https://twitter.com/12upSport/status/925935383271092225

We can’t all start thinking for ourselves, of course…but Wowie!

My my my: how rare and brave are the new owners of the Houston Astros, standing right up to all-powerful Major League Baseball and everything!

After all, it’s so obviously clear that having Houston’s baseball players wear these shirts for two whole games this year would spark a wave of colts45-3912gun violence unprecedented in scope and depravity that there should be no question but that forbidding them from doing so was the only responsible option for the right-thinking people who direct what all other people should and shouldn’t do and think.  Even if, as is likely, the team will only be seen by upwards of hundreds of fans on those days—including kids, I tell ya; think of the KIDS!—they-who-pass-judgment chose not to tempt fate and were super-duper-diligent in expressing their directions to the rest of us.

But the Houston Astros did not meekly accepted the dictats of our overcautious society; oh no.  After exercising the temerity to consider the merits of a situation (but only after having received permission to do so, of course), team management expressed a considered and independent opinion:

“We made this decision for a number of reasons,” Astros owner Jim Crane said in a statement. “We listened to our fans, who were almost unanimously in favor of wearing the original jersey. We wanted to honor all of our past uniforms during this special 50th anniversary season, and we felt it was important to be true to the tradition of the franchise.”

Oh.  My.  God.  They did what their fans wanted?!  The team did what it felt was right?!!  A bold move, unquestionably…but where will we all be if that sort of behavior were to catch on?

April 12

1633, Galileo convicted of heresy; 1777, Henry Clay born; 1861, America’s Civil War began; 1878, Boss Tweed died; 1947, David Letterman born; 1954, Bill Haley and the Comets recorded “Rock Around the Clock”; 1961, Douglas MacArthur declined an invitation to become baseball commissioner.  Oh yeah, and a man flew in space.

For the first time.  Ever. Gagarin

I’ve never felt the significance of that.  I understand the significance, but I can’t feel just how earthshaking that must have been to anyone who was more than, let’s say, 20, at the time: people old enough to have an understanding of how things are, who lived in a world where people didn’t leave the planet except in flights of fancy.

Fifty years ago I was four years old, the oldest of three kids living in Birmingham, Alabama.   I knew nothing about Yuri Gagarin or the Soviet Union, or the Redstone Arsenal just 50 miles away in Huntsville, where Wernher von Braun and his team were developing the heavy lift rocket that would make the moon landing possible.  (You had three TV stations to choose from (not counting educational television), if you were lucky, telephones had dials and many lived in booths, cars as well as fish had fins, the prestigious post-season college basketball tournament was the NIT, and there were only 16 big league baseball teams.)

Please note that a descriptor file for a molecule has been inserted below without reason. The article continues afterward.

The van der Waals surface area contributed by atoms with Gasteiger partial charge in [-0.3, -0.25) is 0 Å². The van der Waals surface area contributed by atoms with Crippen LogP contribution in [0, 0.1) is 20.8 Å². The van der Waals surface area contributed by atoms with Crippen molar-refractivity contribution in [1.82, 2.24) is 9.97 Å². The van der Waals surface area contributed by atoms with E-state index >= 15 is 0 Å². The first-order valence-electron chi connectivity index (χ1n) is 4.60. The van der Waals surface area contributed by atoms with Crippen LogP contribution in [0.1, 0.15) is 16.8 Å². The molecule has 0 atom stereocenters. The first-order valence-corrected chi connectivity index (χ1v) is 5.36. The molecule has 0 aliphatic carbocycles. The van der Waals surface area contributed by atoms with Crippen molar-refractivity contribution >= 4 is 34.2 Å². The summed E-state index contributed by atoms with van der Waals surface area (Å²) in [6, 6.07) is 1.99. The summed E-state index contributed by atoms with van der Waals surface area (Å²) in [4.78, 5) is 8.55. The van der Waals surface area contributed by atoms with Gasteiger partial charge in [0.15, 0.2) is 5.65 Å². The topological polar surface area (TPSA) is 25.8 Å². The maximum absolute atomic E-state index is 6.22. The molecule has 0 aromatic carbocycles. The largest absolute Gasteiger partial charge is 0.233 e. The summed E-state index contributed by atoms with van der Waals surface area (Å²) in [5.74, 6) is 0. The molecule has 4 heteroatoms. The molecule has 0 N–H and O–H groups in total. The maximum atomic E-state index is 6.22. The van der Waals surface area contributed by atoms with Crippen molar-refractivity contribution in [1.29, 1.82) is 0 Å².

Today I’m 50 years older; I live outside of Houston, and I work in the American space program, for the public affairs office at the Johnson Space Center.  Today I interviewed the astronaut who will command the last flight of the space shuttle, which is planned for this summer.   Just a regular work day.

If I can’t imagine the amazement that people felt 50 years ago, can I imagine what the world would be like if we had never left the planet, even for brief periods?  Would we have had any incentive to create semiconductors (and then faster semiconductors), to miniaturize computers, to put geostationary satellites in orbit?  Would we still have put a powerful telescope in orbit that would revolutionize astronomy, or have figured out a way to fix it once it got there?  Would Gene Roddenberry and George Lucas still have been inspired to create other worlds that in some ways have come true in ours?  Would the Colt .45s still be in the National League?

1965, first National League game at the Astrodome (Phillies 2, Astros 0; oh well).  Less than two months later Houston became the Mission Control Center for U.S. manned spaceflight on Gemini 4, the flight that featured the first American spacewalk.  Then we went to the moon—for that, I was old enough to feel the amazement.  Then we stopped going to the moon, or anywhere else in space.

1981, first space shuttle flight.  It was amazing to watch that launch—it was so much different than other rockets we’d seen—and I remember being very skeptical about that thing making a soft landing when it came down.  Then it started pulling off missions that the Mercury 7 only ever dreamed about: retrieving and repairing satellites, supporting all kinds of advanced and (to the layman) esoteric science research, staying in space for weeks at a time—weeks, I tell you!  Then docking to a Russian space station, then building one of our very own in a successful partnership with most of the Western world.  Now that’s amazing!

2011: the 50th anniversary of Gagarin’s flight, the 30th anniversary of the first shuttle mission, and NASA announces where Enterprise, Discovery, Atlantis and Endeavour will spend their retirement.

April 12, 2061: Boy, I wish I knew…